David Morrison demonstrates eight-way, hand-tying techniques on a curved sofa frame.

Today the company offers some 225 fabrics and 170 leathers, up from about 100-125 fabrics and 100-120 leathers some 25 years ago, noted Cheryl Sigmon, vice president of merchandising, who has been with the company since 1998. Some 70% of the fabrics are produced domestically, but the company also sources from Turkey and Belgium. Leathers primarily come from Italy and other parts of Europe, as well as Argentina, Brazil, India and New Zealand.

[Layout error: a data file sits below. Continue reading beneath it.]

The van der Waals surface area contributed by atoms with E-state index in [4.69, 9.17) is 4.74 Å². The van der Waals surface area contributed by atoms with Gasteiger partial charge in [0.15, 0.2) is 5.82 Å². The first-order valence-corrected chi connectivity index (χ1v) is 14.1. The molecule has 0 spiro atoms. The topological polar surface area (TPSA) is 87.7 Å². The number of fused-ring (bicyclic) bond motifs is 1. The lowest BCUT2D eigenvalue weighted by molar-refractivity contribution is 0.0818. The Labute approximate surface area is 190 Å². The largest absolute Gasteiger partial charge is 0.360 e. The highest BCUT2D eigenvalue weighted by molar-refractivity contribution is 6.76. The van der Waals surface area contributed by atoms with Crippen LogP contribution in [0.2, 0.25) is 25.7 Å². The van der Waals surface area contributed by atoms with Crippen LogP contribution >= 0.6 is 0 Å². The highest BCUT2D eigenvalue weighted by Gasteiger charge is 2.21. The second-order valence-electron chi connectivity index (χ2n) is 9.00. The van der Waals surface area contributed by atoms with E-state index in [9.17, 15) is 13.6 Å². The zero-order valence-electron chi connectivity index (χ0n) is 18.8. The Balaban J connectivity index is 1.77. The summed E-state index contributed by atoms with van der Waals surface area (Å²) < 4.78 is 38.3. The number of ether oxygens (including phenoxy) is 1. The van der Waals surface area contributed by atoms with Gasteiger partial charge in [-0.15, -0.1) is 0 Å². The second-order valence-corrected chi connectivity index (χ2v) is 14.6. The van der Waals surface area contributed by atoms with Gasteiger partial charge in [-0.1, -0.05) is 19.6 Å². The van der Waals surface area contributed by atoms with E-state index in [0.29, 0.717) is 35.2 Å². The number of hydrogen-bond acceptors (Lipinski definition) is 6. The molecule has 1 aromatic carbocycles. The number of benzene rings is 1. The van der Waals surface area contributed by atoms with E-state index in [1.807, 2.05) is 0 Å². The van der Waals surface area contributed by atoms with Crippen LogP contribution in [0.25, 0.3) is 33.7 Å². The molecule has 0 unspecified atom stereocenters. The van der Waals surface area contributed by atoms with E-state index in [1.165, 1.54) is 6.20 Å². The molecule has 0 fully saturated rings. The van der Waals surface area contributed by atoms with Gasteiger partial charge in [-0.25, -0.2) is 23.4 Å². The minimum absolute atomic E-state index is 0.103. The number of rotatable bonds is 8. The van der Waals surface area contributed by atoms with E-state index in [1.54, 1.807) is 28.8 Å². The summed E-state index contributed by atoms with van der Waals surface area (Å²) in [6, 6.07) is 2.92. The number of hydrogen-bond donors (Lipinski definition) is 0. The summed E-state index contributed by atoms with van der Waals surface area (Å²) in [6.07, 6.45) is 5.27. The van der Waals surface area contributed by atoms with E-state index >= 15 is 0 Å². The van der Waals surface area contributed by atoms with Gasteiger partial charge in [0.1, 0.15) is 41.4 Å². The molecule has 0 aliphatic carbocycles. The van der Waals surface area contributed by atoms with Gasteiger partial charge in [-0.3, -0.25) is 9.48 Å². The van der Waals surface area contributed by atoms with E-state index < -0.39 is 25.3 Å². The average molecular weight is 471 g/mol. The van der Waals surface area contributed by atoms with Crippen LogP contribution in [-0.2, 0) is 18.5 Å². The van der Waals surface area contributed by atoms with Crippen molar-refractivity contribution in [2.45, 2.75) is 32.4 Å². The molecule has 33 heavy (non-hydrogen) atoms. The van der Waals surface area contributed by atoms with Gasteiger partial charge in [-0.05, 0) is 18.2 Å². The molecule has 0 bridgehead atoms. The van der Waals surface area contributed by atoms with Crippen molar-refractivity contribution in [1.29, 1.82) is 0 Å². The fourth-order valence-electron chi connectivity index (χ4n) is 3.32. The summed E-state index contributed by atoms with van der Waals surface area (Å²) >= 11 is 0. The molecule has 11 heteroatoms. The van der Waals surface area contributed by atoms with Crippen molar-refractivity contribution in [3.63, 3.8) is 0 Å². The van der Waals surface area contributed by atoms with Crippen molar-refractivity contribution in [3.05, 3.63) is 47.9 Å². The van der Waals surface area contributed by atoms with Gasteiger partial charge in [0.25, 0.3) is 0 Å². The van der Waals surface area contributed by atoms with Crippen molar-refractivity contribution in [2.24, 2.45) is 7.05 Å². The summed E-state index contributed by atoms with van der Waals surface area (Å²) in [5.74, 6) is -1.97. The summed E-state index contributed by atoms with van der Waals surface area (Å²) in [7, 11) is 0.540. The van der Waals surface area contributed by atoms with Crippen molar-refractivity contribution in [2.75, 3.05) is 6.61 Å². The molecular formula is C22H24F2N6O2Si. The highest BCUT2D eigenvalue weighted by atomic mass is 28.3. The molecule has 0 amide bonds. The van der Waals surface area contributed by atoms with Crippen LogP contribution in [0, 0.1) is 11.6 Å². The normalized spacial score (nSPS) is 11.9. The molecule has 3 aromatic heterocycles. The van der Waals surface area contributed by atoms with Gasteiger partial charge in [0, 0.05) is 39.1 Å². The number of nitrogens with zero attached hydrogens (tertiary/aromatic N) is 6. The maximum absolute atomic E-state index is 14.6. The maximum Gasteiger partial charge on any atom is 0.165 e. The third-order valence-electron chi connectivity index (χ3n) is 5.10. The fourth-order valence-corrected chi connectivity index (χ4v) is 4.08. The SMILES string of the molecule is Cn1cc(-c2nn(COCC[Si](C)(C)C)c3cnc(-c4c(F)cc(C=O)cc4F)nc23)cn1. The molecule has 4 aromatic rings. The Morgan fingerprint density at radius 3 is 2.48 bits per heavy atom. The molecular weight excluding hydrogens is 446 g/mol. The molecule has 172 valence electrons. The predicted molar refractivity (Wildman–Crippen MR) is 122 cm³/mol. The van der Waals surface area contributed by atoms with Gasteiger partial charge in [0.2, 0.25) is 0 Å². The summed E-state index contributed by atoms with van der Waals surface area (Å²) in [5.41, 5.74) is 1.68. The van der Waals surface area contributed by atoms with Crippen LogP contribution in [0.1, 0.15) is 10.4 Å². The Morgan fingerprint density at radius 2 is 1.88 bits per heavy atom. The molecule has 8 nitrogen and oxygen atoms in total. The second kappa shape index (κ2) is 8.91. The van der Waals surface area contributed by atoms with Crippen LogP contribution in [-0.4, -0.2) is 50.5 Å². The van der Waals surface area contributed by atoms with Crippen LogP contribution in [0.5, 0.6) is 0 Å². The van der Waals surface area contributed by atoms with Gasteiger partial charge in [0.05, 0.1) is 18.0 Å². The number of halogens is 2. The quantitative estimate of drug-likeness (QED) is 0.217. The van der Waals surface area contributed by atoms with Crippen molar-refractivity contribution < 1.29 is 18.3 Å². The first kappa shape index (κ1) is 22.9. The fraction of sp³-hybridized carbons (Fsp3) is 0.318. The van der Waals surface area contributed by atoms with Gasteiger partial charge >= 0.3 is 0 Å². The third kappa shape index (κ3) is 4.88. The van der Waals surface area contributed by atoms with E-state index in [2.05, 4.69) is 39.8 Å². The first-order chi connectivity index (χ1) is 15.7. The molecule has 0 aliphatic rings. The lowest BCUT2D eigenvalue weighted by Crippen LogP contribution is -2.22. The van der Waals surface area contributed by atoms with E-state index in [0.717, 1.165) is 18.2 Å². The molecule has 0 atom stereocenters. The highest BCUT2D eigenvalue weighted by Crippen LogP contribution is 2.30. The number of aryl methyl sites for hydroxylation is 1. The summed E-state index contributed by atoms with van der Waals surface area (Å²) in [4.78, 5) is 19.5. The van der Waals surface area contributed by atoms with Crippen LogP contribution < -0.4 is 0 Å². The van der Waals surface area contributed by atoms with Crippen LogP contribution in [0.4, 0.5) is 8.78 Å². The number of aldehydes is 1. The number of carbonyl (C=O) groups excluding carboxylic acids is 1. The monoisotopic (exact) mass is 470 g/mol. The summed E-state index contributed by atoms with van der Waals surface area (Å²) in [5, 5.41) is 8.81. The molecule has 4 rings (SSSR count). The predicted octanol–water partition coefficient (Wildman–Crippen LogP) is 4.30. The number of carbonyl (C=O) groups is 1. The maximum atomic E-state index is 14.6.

This varied sourcing across leathers and fabrics creates a broader mix that includes more colorful palettes that update the styling across the line. Thus, more frames can take on a more transitional or even contemporary appeal. Or transitional frames can become more traditional or rustic depending on the selection.

“If they can dream it, we can make it,” Sigmon told Home News Now. “People can really get creative with Bradington-Young, and I think a lot of other companies would rather do more quantity of the same thing instead of letting people put their own personality and spin on their furniture. And I think that is where we have been very successful.”

Tony McClain uses a mallet to apply leather to a club chair.

This appeals largely to designers, a growing part of the business and some of whom got to see the line for the first time in years when Hooker moved to its 120,000-square-foot showroom in Showplace this past spring.